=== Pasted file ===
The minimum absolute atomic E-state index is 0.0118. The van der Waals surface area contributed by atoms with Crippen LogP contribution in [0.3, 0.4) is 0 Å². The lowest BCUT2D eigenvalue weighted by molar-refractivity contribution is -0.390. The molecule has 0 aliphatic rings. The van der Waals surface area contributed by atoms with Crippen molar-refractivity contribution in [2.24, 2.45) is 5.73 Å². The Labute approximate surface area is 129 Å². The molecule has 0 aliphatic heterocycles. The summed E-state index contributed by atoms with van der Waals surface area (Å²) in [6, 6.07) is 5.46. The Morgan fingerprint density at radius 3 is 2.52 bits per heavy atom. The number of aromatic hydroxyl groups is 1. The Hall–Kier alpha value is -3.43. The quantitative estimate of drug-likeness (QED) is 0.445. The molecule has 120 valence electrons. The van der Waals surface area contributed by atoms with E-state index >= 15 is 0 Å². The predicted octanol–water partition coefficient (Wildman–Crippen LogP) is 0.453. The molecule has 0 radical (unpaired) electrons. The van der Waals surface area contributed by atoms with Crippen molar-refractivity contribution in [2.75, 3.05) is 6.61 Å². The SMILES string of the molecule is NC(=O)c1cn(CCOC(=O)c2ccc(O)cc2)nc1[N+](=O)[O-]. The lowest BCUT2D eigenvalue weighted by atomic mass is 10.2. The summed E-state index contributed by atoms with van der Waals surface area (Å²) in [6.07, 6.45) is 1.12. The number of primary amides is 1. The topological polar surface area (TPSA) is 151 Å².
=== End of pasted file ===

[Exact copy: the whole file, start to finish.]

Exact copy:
The minimum absolute atomic E-state index is 0.0118. The van der Waals surface area contributed by atoms with Crippen LogP contribution in [0.3, 0.4) is 0 Å². The lowest BCUT2D eigenvalue weighted by molar-refractivity contribution is -0.390. The molecule has 0 aliphatic rings. The van der Waals surface area contributed by atoms with Crippen molar-refractivity contribution in [2.24, 2.45) is 5.73 Å². The Labute approximate surface area is 129 Å². The molecule has 0 aliphatic heterocycles. The summed E-state index contributed by atoms with van der Waals surface area (Å²) in [6, 6.07) is 5.46. The Morgan fingerprint density at radius 3 is 2.52 bits per heavy atom. The number of aromatic hydroxyl groups is 1. The Hall–Kier alpha value is -3.43. The quantitative estimate of drug-likeness (QED) is 0.445. The molecule has 120 valence electrons. The van der Waals surface area contributed by atoms with E-state index >= 15 is 0 Å². The predicted octanol–water partition coefficient (Wildman–Crippen LogP) is 0.453. The molecule has 0 radical (unpaired) electrons. The van der Waals surface area contributed by atoms with Crippen molar-refractivity contribution in [2.75, 3.05) is 6.61 Å². The SMILES string of the molecule is NC(=O)c1cn(CCOC(=O)c2ccc(O)cc2)nc1[N+](=O)[O-]. The lowest BCUT2D eigenvalue weighted by atomic mass is 10.2. The summed E-state index contributed by atoms with van der Waals surface area (Å²) in [6.07, 6.45) is 1.12. The number of primary amides is 1. The topological polar surface area (TPSA) is 151 Å².